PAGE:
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The Mediating Role of Affective States in Short-Term Effects of Activity Engagement on Working Memory in Older Age


Luo, Minxia; Moulder, Robert Glenn; Weber, Elisa; Röcke, Christina (2023). The Mediating Role of Affective States in Short-Term Effects of Activity Engagement on Working Memory in Older Age. Gerontology:1-13.

Abstract

Introduction: It has been shown that activity engagement is associated with cognitive ability in older age, but mechanisms behind the associations have rarely been examined. Following a recent study which showed short-term effects of activity engagement on working memory performance appearing 6 h later, this study examined the mediating role of affective states in this process.
Methods: For 7 times per day over 2 weeks, 150 Swiss older adults (aged 65–91 years) reported their present (sociocognitive/passive leisure) activities and affective states (high-arousal positive, low-arousal positive, high-arousal negative, and low-arousal negative) and completed an ambulatory working memory task on a smartphone.
Results: Multilevel vector autoregression models showed that passive leisure activities were associated with worse working memory performance 6 h later. Passive leisure activities were negatively associated with concurrent high-arousal positive affect (and high-arousal negative affect); high-arousal positive affect was negatively associated with working memory performance 6 h later. A Sobel test showed a significant mediation effect of high-arousal positive affect linking the time-lagged relationship between passive leisure activities and working memory. Additionally, sociocognitive activities were associated with better working memory performance 6 h later. Sociocognitive activities were associated with concurrent higher high- and low-arousal positive affect, which, however, were not associated with working memory performance 6 h later. Thus, a mediation related to sociocognitive activities was not found.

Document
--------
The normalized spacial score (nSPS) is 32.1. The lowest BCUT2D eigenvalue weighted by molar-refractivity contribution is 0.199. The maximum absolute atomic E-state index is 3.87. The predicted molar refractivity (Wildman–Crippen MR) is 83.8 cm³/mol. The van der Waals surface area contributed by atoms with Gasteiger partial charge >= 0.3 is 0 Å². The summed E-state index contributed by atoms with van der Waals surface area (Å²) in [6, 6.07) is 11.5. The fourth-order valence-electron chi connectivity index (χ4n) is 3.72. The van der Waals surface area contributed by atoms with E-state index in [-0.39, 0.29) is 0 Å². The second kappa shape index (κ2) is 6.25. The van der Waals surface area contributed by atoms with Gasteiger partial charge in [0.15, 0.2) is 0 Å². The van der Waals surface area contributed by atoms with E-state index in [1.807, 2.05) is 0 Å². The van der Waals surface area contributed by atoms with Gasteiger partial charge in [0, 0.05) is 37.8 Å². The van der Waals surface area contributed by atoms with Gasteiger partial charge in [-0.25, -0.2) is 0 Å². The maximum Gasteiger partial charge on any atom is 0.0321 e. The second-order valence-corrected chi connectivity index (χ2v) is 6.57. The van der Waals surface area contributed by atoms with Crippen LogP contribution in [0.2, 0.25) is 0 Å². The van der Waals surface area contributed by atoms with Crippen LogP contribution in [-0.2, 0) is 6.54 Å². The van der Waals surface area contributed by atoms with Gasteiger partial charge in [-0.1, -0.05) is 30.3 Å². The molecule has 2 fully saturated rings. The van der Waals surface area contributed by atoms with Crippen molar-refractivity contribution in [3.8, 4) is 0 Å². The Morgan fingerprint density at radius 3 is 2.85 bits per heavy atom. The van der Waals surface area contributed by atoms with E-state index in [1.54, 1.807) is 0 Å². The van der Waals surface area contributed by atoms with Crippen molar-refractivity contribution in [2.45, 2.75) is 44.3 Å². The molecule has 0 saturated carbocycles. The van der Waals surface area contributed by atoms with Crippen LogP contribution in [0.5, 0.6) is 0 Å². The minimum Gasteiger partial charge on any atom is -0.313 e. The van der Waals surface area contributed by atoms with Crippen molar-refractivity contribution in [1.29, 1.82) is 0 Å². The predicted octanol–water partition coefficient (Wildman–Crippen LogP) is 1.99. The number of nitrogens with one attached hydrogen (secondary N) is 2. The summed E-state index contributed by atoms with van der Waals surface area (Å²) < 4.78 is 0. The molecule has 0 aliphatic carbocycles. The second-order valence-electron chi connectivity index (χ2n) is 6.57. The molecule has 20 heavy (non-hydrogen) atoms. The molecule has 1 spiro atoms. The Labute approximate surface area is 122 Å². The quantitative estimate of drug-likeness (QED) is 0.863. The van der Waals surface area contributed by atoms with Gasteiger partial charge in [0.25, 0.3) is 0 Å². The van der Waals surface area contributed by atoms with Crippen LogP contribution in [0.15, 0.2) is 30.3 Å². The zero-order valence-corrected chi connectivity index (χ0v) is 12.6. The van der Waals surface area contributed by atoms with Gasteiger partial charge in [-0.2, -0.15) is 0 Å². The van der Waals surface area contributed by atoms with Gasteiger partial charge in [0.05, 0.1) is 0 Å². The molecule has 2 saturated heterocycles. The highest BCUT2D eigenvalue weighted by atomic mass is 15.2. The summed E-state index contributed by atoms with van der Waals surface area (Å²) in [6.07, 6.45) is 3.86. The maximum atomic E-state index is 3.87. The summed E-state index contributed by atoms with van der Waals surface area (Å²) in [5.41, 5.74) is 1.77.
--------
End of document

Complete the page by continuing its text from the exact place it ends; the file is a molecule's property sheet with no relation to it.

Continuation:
Discussion: Passive leisure activities could influence working memory performance through high-arousal positive affect within a timeframe of several hours. Results are discussed in relation to an emotional, and possibly a neuroendocrine, pathway explaining the time-lagged effects of affective states on working memory performance.

Abstract

Introduction: It has been shown that activity engagement is associated with cognitive ability in older age, but mechanisms behind the associations have rarely been examined. Following a recent study which showed short-term effects of activity engagement on working memory performance appearing 6 h later, this study examined the mediating role of affective states in this process.
Methods: For 7 times per day over 2 weeks, 150 Swiss older adults (aged 65–91 years) reported their present (sociocognitive/passive leisure) activities and affective states (high-arousal positive, low-arousal positive, high-arousal negative, and low-arousal negative) and completed an ambulatory working memory task on a smartphone.
Results: Multilevel vector autoregression models showed that passive leisure activities were associated with worse working memory performance 6 h later. Passive leisure activities were negatively associated with concurrent high-arousal positive affect (and high-arousal negative affect); high-arousal positive affect was negatively associated with working memory performance 6 h later. A Sobel test showed a significant mediation effect of high-arousal positive affect linking the time-lagged relationship between passive leisure activities and working memory. Additionally, sociocognitive activities were associated with better working memory performance 6 h later. Sociocognitive activities were associated with concurrent higher high- and low-arousal positive affect, which, however, were not associated with working memory performance 6 h later. Thus, a mediation related to sociocognitive activities was not found.
Discussion: Passive leisure activities could influence working memory performance through high-arousal positive affect within a timeframe of several hours. Results are discussed in relation to an emotional, and possibly a neuroendocrine, pathway explaining the time-lagged effects of affective states on working memory performance.

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Additional indexing

Item Type:Journal Article, refereed, original work
Communities & Collections:06 Faculty of Arts > Institute of Psychology
Special Collections > Centers of Competence > Healthy Longevity Center
Dewey Decimal Classification:150 Psychology
Uncontrolled Keywords:Cognitive aging, Affective arousal, Activity engagement, Ambulatory cognitive tasks, Lead-lag effect
Language:English
Date:18 September 2023
Deposited On:23 Oct 2023 10:19
Last Modified:30 Mar 2024 04:47
Publisher:Karger
ISSN:0304-324X
OA Status:Hybrid
Free access at:Publisher DOI. An embargo period may apply.
Publisher DOI:https://doi.org/10.1159/000534130
  • Content: Published Version
  • Language: English
  • Licence: Creative Commons: Attribution-NonCommercial 4.0 International (CC BY-NC 4.0)